Thursday, December 13, 2012

Breadlines, Sweet Charity and Beyond

Breadlines, Sweet Charity and Beyond: a conversation with Jan Poppendieck and Nick Saul is a webinar I attended this morning, sponsored by Community Food Centres Canada.  Essentially a way of bringing an audience to a talk, rather than bringing a speaker to an audience, and as such it worked pretty well. Sadly, there was no Q&A session at the end, but the interview with Janet Poppendieck was very interesting.
Janet Poppendieck is the author of three food security related books: Breadlines Knee Deep In Wheat: Food assistance in the Great Depression, Sweet Charity?: Emergency food and the end of entitlement, and Free For All: Fixing school food in America. Amazingly, I haven't read any of them yet (in my defense, I've got at least three books on the go at the moment, and a stack of unread volumes on my desk, to say nothing of the ones on hold at the library).
The discussion ranged from a brief overview of the history of the food re-distribution movement, to changes in the way food banks (Canada) and community pantries (US) have changed. For example, how food banks were seen in the early '80s and being an emergency response to a short-term situation to becoming a structural part of food delivery.  A great example of this is the Boston Food Bank's 117,000 sq. ft. building. Or, as Mark Bittman reports in the New York Times:
Food banks may cover an entire state or part of one: the Regional Food Bank of Oklahoma, for example, serves 53 counties and provides enough food to feed 48,000 square miles and feeds 90,000 people a week — in a state with fewer than four million people.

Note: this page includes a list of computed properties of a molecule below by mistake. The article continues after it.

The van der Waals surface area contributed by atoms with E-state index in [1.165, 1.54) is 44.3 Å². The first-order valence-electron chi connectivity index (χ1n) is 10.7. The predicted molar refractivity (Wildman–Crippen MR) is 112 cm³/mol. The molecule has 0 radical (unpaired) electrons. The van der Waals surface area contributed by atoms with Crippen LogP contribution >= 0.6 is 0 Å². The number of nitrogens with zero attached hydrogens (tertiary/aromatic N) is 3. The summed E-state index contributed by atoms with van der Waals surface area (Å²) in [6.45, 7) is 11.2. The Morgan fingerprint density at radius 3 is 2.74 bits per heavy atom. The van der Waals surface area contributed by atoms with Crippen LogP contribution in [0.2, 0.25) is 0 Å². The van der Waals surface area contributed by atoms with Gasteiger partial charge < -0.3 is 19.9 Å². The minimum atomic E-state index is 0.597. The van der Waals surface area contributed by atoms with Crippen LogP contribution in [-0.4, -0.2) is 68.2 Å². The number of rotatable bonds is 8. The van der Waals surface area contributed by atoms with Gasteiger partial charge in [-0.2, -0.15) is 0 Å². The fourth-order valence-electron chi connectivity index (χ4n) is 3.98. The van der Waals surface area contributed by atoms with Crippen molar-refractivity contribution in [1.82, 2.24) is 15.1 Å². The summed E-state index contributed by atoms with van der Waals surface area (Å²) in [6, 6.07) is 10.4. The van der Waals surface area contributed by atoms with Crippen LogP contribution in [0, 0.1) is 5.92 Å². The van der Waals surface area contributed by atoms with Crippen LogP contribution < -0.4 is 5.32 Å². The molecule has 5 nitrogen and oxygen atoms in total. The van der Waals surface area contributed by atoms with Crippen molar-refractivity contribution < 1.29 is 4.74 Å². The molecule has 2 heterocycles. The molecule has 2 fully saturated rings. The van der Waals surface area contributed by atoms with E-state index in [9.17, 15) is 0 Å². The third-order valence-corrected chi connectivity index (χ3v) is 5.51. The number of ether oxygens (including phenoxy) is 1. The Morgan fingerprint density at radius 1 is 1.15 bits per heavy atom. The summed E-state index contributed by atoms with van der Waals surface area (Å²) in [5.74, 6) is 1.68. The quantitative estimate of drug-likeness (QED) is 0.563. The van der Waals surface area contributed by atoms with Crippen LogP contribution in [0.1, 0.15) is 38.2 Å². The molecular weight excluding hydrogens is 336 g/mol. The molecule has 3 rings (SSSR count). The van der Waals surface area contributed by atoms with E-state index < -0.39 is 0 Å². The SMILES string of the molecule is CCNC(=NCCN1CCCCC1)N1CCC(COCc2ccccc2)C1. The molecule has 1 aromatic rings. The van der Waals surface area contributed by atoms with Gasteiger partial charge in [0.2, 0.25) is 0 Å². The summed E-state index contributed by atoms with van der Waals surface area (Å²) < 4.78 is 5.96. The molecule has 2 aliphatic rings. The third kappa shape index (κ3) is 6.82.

As I've pointed out far too often, this was the result of a series of political decisions we made under Mulroney (Canada), Reagan (US) and Thatcher (UK). And once made, there has been no effort expended to reverse them; private charity has had to make up for imposed structural inequality. And with 1 in 8 Americans using SNAP (what used to be called food stamps), the problems is embedded in the current system. Jan Poppendieck pointed this out when she said words to the effect of " People who care about the poor have to focus on what's happening at the top. This is not just about growing poverty, but about growing inequality." Again from Mark Bittman's article Hunger In Plain Sight:
Lyndon Johnson’s Great Society programs brought the poverty level down to 11 percent from 20 percent in less than 10 years. Ronald Reagan began the process of dismantling that minimal safety net, and as a result the current poverty level is close to 16 percent, and food stamps are not fully doing their job. “There was a time in this country,” says Maryland Food Bank president and C.E.O. Deborah Flateman, “when food stamps had practically eliminated hunger; then the big cuts happened, and we’ve been trying to recover ever since.”
The situation is quite similar in Canada. As in the US, snack foods have become cheaper while fresh foods have become more expensive--and prices are expected to rise considerably as we move into 2013. 
All in all, I have to say that this has been a positive experience--I like the whole webinar idea. The Stop Commmunity Food Centre's Learning Network is planning to post the audio portion of he webinar soon (I'll likn to it then), and, I think, did a good job setting this up. I suspect that the other 160 or so participants would agree with me.

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